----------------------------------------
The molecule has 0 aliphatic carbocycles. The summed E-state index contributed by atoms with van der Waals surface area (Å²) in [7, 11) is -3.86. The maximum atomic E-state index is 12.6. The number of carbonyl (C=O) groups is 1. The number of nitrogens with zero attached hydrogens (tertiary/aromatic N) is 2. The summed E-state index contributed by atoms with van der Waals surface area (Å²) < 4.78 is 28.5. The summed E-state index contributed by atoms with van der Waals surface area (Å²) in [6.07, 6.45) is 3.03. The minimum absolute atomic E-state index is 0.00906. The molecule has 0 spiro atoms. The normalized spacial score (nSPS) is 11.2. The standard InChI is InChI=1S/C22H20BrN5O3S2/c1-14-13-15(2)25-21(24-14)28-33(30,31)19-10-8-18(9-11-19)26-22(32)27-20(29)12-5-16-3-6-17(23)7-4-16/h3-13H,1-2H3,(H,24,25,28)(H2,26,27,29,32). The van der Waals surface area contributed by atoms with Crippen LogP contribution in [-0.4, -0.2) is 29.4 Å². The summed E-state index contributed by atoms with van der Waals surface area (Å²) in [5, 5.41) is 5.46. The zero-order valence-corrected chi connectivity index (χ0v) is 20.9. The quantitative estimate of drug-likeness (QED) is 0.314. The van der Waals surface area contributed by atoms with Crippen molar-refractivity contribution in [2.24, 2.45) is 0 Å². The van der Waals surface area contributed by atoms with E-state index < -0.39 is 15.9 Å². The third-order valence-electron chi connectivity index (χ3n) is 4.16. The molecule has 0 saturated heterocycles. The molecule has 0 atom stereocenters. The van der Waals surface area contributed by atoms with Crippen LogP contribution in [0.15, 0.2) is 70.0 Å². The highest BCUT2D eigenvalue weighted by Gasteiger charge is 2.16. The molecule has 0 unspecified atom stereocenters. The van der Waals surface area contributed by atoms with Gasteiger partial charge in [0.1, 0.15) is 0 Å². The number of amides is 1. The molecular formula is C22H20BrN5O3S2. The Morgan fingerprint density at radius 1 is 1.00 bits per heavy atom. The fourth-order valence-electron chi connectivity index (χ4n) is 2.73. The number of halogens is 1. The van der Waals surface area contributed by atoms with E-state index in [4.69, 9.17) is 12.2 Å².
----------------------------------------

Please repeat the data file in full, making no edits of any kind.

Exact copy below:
The molecule has 0 aliphatic carbocycles. The summed E-state index contributed by atoms with van der Waals surface area (Å²) in [7, 11) is -3.86. The maximum atomic E-state index is 12.6. The number of carbonyl (C=O) groups is 1. The number of nitrogens with zero attached hydrogens (tertiary/aromatic N) is 2. The summed E-state index contributed by atoms with van der Waals surface area (Å²) < 4.78 is 28.5. The summed E-state index contributed by atoms with van der Waals surface area (Å²) in [6.07, 6.45) is 3.03. The minimum absolute atomic E-state index is 0.00906. The molecule has 0 spiro atoms. The normalized spacial score (nSPS) is 11.2. The standard InChI is InChI=1S/C22H20BrN5O3S2/c1-14-13-15(2)25-21(24-14)28-33(30,31)19-10-8-18(9-11-19)26-22(32)27-20(29)12-5-16-3-6-17(23)7-4-16/h3-13H,1-2H3,(H,24,25,28)(H2,26,27,29,32). The van der Waals surface area contributed by atoms with Crippen LogP contribution in [-0.4, -0.2) is 29.4 Å². The summed E-state index contributed by atoms with van der Waals surface area (Å²) in [5, 5.41) is 5.46. The zero-order valence-corrected chi connectivity index (χ0v) is 20.9. The quantitative estimate of drug-likeness (QED) is 0.314. The van der Waals surface area contributed by atoms with Crippen molar-refractivity contribution in [2.24, 2.45) is 0 Å². The van der Waals surface area contributed by atoms with E-state index < -0.39 is 15.9 Å². The third-order valence-electron chi connectivity index (χ3n) is 4.16. The molecule has 0 saturated heterocycles. The molecule has 0 atom stereocenters. The van der Waals surface area contributed by atoms with Crippen LogP contribution in [0.15, 0.2) is 70.0 Å². The highest BCUT2D eigenvalue weighted by Gasteiger charge is 2.16. The molecule has 0 unspecified atom stereocenters. The van der Waals surface area contributed by atoms with Gasteiger partial charge in [0.1, 0.15) is 0 Å². The number of amides is 1. The molecular formula is C22H20BrN5O3S2. The Morgan fingerprint density at radius 1 is 1.00 bits per heavy atom. The fourth-order valence-electron chi connectivity index (χ4n) is 2.73. The number of halogens is 1. The van der Waals surface area contributed by atoms with E-state index in [4.69, 9.17) is 12.2 Å².